Hope for an end to fossil fuels
Publish date: 22 October 2019
Issue Number: 628
Diary: Legalbrief Environmental
The world’s rising reliance on fossil fuels may come to an end decades earlier than the most polluting companies predict, offering early signs of hope in the global battle to tackle the climate crisis. According to a report in The Guardian, the climate green shoots have emerged amid a renewable energy revolution that promises an end to the rising demand for oil and coal in the 2020s, before the fossil fuels face a terminal decline. The looming fossil fuel peak is expected to emerge decades ahead of forecasts from oil and mining companies, which are betting that demand for polluting energy will rise until the 2040s. But energy experts are adjusting their forecasts as clean energy technologies, including wind and solar power, emerge faster than predicted and at costs that pose a direct threat to coal-fired electricity and combustion-engine vehicles. The UK Labour Party has promised a Green Industrial Revolution to create almost 70 000 new jobs while working to create a carbon-neutral economy by 2030. In the US, the Green New Deal, spearheaded by the congresswoman Alexandria Ocasio-Cortez, aims to virtually eliminate the US’s greenhouse gas emissions within the next decade. Michael Liebreich, the founder of the research group Bloomberg New Energy Finance, said: ‘Over the next decade we’ll see a far quicker than expected rollout of a number of clean energy technologies, which will almost certainly mean global emissions plateau.’
UK renewables have generated more electricity than fossil fuels for the first time, according to an analysis of energy use for the third quarter of this year. According to a report in The Independent, wind farms, solar panels, biomass and hydropower generated 29.5 terawatt hours (TWh) of energy for the months of July, August and September, compared to 29.1TWh from fossil fuels, according to Carbon Brief. In 2010, 10 times more energy came from burning fossil fuels than renewable energy, but the cost of renewables has tumbled, with onshore wind and solar power frequently cheaper. This marks the latest milestone in the rapid decarbonisation of the UK’s electricity system. Dr Simon Evans, deputy editor of Carbon Brief, said: ‘The UK has made significant progress in cutting its CO2 emissions over the past decade. Almost all of that progress is thanks to the electricity sector, which as our analysis shows has seen fossil fuel generation halve since 2010 and renewables increase more than fourfold.’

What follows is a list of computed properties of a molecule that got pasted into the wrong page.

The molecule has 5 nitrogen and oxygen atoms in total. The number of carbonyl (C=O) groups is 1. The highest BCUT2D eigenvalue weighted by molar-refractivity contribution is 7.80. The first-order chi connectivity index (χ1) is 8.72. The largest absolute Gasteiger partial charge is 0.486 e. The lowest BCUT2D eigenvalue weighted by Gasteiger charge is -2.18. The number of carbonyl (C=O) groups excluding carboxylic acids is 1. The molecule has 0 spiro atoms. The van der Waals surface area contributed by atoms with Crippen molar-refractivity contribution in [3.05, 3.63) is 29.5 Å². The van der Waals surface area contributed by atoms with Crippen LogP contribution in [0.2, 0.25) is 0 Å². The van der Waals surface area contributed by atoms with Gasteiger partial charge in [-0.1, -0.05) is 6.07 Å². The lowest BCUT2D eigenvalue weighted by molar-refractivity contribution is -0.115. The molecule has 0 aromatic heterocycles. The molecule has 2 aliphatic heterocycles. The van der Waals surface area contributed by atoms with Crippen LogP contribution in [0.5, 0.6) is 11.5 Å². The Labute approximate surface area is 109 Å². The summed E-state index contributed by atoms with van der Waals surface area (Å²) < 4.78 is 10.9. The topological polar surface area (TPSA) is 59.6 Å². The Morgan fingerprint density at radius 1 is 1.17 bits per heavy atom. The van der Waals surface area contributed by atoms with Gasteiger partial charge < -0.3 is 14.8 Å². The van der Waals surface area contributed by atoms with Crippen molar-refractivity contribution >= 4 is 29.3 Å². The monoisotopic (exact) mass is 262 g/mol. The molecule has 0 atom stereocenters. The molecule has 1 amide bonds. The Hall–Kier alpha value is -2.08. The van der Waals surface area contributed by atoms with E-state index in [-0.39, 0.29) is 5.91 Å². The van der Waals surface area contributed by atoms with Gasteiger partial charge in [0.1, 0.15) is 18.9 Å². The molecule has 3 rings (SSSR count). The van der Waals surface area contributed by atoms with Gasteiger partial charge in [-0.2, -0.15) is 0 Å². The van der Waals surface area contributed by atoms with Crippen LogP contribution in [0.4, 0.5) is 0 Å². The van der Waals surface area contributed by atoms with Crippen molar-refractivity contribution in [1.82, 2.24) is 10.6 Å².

The European Investment Bank (EIB) has balked at a proposal to halt new investments in fossil fuels, raising concerns that Germany and other nations are plotting to water down what would be one of the financial sector’s most ambitious climate moves. A report in The Guardian notes that the EIB, the largest public bank in the world, announced this year that it would end lending to new gas projects, having already curtailed funding for coal and oil. This would free up more money for renewable energy developments. The details of the plan were expected to be confirmed by a board meeting of EU Finance Ministers last week but last-minute lobbying has forced a postponement. Executives of the bank, which is owned by EU member states, said the plan was still on course and would probably be approved next month. ‘This delay is a direct result of Germany and the European Commission pushing to add more fossil fuels back into the policy. This is the opposite of the leadership demanded by millions of climate strikers and activists around the world,’ said Alex Doukas of the NGO Oil Change International. ‘We are in the middle of a climate emergency, so it shouldn’t be hard to say no to more public money for fossil fuels.’
Environmental groups have warned the banks linked to Saudi Aramco’s planned market float that they risk financing the destruction of the planet by supporting the public listing of the world’s biggest oil producer. According to a report in The Guardian, the eight green groups, including Oil Change International and Friends of the Earth, warned that the world’s largest IPO would be ‘the biggest single infusion of capital into the fossil fuel industry’ since global governments signed the Paris climate accord in 2015. In a letter to the banks’ chief executives, including the bosses of HSBC and Goldman Sachs, the green groups warned that the listing would undermine efforts to cut carbon emissions in line with the Paris Agreement. The letter also raised concern over the banks’ eagerness to help raise billions of dollars for Saudi Arabia ‘given the horrendous human rights record of the Saudi regime’. Saudi Arabia’s state oil company has reportedly hired at least nine international banks to help arrange its $2tn market debut. ‘If you go ahead as lead coordinators in raising tens of billions of dollars for the world’s biggest climate polluter … it will be clear that your words of environmental and social concern are devoid of all sincerity, and that when push comes to shove your concerns for short-term profit outweigh all else,’ the groups said.